Sunday, December 28, 2014

Sleep in Heavenly Peace

I attended a funeral today. There were still decorative banners hanging at the front of the church... A beautiful silhouette depiction of the nativity—parents and Child—on one side of the church, and another of the traveling wise men on the other. You can picture them in your mind, I'm sure, along with the lovely evergreen tree laden with Crismon ornaments. I was struck by how out of place the urn seemed, carefully placed on the table, front and center, amid all that festive Christmas pageantry.

But then it occurred to me.

This is ultimately what Christmas is all about. In the end, the incarnation of God into a little Babe—who really was born, and lived, and died, and was risen from the dead—truly is the whole point.

We are lost in our sins, desperately in need of a Savior. Enter Jesus, stage left. Born of a virgin. In a stable. Lauded only by shepherds, the outcasts of their society.

And so all my "Christmas celebrating" was interrupted by a funeral. My dear friend's Christmas celebrating was interrupted by a terrible accident, and her son was taken away, just like that.

Sometimes it's all joy and pageantry and celebration. 
The wedding. 
The birth. 
The holiday du jour. 

This time it was Christmas. 
Christmas Eve, to be exact. 
A Son being given
To save the world from their sins,
Or something like that. 

A little too much celebration. 
Libations abounding. 
Lack of judgement. 

A decision to walk home
Is always a better choice. 
A safer choice, 
At least according to MADD. 

But not this time. 
Not this day.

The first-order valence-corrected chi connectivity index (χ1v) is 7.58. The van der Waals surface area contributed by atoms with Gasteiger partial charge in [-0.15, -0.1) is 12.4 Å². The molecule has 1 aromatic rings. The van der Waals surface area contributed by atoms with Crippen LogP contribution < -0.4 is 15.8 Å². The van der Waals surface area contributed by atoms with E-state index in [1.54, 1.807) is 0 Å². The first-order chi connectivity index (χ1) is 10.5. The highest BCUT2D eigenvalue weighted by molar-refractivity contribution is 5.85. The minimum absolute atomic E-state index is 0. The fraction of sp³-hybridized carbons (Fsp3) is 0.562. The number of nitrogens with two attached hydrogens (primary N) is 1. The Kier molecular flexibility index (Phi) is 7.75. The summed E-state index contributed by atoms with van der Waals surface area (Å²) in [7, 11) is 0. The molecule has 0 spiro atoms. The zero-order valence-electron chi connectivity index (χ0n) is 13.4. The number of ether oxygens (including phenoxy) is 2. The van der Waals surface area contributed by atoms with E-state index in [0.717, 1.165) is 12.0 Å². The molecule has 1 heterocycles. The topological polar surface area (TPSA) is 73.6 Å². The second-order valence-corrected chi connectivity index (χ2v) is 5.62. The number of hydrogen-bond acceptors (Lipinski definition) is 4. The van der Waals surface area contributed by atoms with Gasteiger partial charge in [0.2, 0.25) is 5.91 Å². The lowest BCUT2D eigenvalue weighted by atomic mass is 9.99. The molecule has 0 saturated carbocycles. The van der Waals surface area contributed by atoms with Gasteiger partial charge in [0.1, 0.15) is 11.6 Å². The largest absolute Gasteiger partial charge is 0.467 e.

Not this Eve, when Son is given.
And son is taken. 
In one step off the curb
At the wrong moment. 

And, you know, the thing is
That all is not calm. 
And all is not bright. 
And no one is sleeping tonight. 

How do we find that heavenly peace
In the midst of something like this?
When we want to run
And hide
And scream
And cry. 
And we do, until there's nothing left to give. 

And in that brokenness, we find the point. 
Find the place of emptiness that can be filled, 
For a full cup can hold nothing.
Can receive nothing
But an empty one knows its need
And a broken one, even more so. 

I don't really love broken and empty. I don't like crying until I can't breathe and my eyes are swollen shut. I don't want pain and grief and a perpetual knot in my stomach and a perpetual lump in my throat. But these are the things of life sometimes. This is reality. Sometimes it isn't all calm and bright. And thank God He meets us in those moments! Thank God He came for moments such as these.

*Entry 4, The 12 Days of Christmas Blog Challenge
The title is a line from the Christmas carol "Silent Night" by Franz Gruber.

No comments: